Photography is one of those things that is a hobby for most and a job for few. Much like playing a musical instrument, the majority do it for the fun of it and the minority get paid to do it. But nothing is stopping hobbyists from buying the pro stuff, it's available to all as long as you have the money. Much like music, photography has "gear heads" or people who know all the latest and greatest gear and just have to have it. I call this, and I'm not alone in calling it, "gear acquisition disorder." You hear the new thing is coming out, you read all about it, now you gotta get it. But do you need it?
Perhaps it's a symptom of growing up with little money, but I've always been happy with the stuff I have and rarely wish for the new thing. That is, until I started getting in to board games. For some reason I always wanted the newest thing to hit the market. Anything on the top 10 of The Hotness list on boardgamegeek.com, anything that was reviewed positively on the blog Shut Up and Sit Down, and anything that looked remotely fun on Wil Wheaton's TableTop series, I had to have it! I couldn't stop myself from wanting the new cool thing. I would even tell friends which ones they should get. Then I realized I've become exactly the kind of person I hated. The "you know what you should get?" guy.
"You know what you should get? [insert the most expensive, newest thing in your area of interest.]" Everyone has experienced this person, or perhaps you are that person. For the most part I think that person is just trying to make conversation. Or maybe they're tying to legitimize themselves, showing off that they know the newest gear and wondering if you do too. I used to be filled with self doubt when someone would tell me I should get the newest and best thing. It made me question my gear and my ability to perform the job I needed to do. Until I met someone who made me feel better about myself.
I won't use their real name, but for the sake of the story lets call them Lenny. Lenny was pretty new to the world of photo and video but he was a fast talker and had some decent gear. I ended up working with him on a few projects, mostly things he brought me in on. He's great at talking and would somehow land jobs at a pace I can only dream to match. I was happy he thought of me to bring in as camera 2, but every time I saw him he had a new piece of gear and he'd tell me all about it and would suggest I get the same thing. The problem is, it's very rare I have enough money lying around for me to buy new gear. At the time, I had no idea how Lenny had so much money, I assumed he worked a lot. But later I wondered if his family had money. Which isn't a bad thing, it just changes the perspective a bit.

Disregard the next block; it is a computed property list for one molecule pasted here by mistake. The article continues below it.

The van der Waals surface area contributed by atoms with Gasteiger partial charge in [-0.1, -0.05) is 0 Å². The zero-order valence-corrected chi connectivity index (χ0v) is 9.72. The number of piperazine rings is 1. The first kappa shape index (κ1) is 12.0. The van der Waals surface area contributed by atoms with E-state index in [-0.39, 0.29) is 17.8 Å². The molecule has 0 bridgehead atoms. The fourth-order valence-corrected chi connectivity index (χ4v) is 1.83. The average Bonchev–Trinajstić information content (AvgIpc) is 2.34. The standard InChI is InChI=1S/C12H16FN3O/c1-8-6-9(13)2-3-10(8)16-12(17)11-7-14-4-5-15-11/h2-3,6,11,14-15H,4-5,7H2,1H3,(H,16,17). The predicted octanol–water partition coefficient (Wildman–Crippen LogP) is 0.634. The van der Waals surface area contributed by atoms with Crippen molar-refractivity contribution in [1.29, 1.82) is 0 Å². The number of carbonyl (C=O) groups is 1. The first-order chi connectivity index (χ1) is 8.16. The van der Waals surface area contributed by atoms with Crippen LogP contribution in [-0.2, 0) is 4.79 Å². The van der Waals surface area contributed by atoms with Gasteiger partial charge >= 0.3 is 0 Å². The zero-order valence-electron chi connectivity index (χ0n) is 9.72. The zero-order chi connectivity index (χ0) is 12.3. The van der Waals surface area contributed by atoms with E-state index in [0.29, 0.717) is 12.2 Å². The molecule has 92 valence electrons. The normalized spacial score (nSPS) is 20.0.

I often felt bad after leaving a job I worked with Lenny. He was better at talking and had better gear. I was just the lowly lackey. There were two live shows I did video for on a regular basis and just so happened that each show needed 1 more video person. So I brought Lenny in because I'd worked with him a lot. These were shows I was in strong standing with and they were happy that I was able to bring someone in quickly and easily. I figured it would strengthen my bond with the shows, bringing in someone with hot gear and works a lot, and Lenny would bring me in on more work. Win-win for me! That is until Lenny and I shot both shows twice.
Up until this point, I had never seen anything Lenny had shot. He had never sent me anything he had done and I always had my own footage and photos from a show to keep for my own portfolio, I didn't need to see Lenny's. The first time I saw Lenny's work was when one of the shows sent me some video from Lenny's camera and asked me what was up with Lenny? I was totally shocked, Lenny's footage was pretty much unusable. I asked the second show how Lenny's footage looked and they said it looked awful too. Apparently both shows wrote off the Lenny's first set with them as a simple mistake. The footage looked bad, but at least they had mine, and perhaps Lenny hadn't noticed something was off. But when he did it a second time, a red flag was raised. I couldn't believe it. Lenny had all this gear, and spouts a ton of knowledge, but apparently didn't know the basics of how to use it.
This made me rethink all these negative things I thought about myself over the past months or even years. It was an incredible boost of self confidence. It proved that I didn't need the newest version of my gear to get the job done. My gear isn't even bad, it's actually very good, but it's easy for someone to ask "why don't you have the newest thing?" A little bit of schadenfreude goes a long way. But just because someone has the latest and greatest, doesn't mean they're better or more experienced than you. I haven't worked with Lenny since then. I've barely even spoken to him. We're still friends on Facebook but I don't see his posts very often. I tried going to his website but it doesn't load. I take no pride in believing Lenny has given up on photo and video but perhaps he has learned it's not as easy as just pointing the camera in the right direction.
You can have all the best gear, spend thousands of dollars investing in camera bag filled with the best stuff. But if you don't know how to use it, it's worthless. Only buy the new stuff when you deem it necessary. Never let someone tell you your gear is outdated and you should get the new thing. There's a time and a place to upgrade and only you know when to do it, because you're the one using the gear. Don't let someone else's self-doubt become your own. It took me a long time to learn that, but after working with Lenny and a few other people, I've never been happier.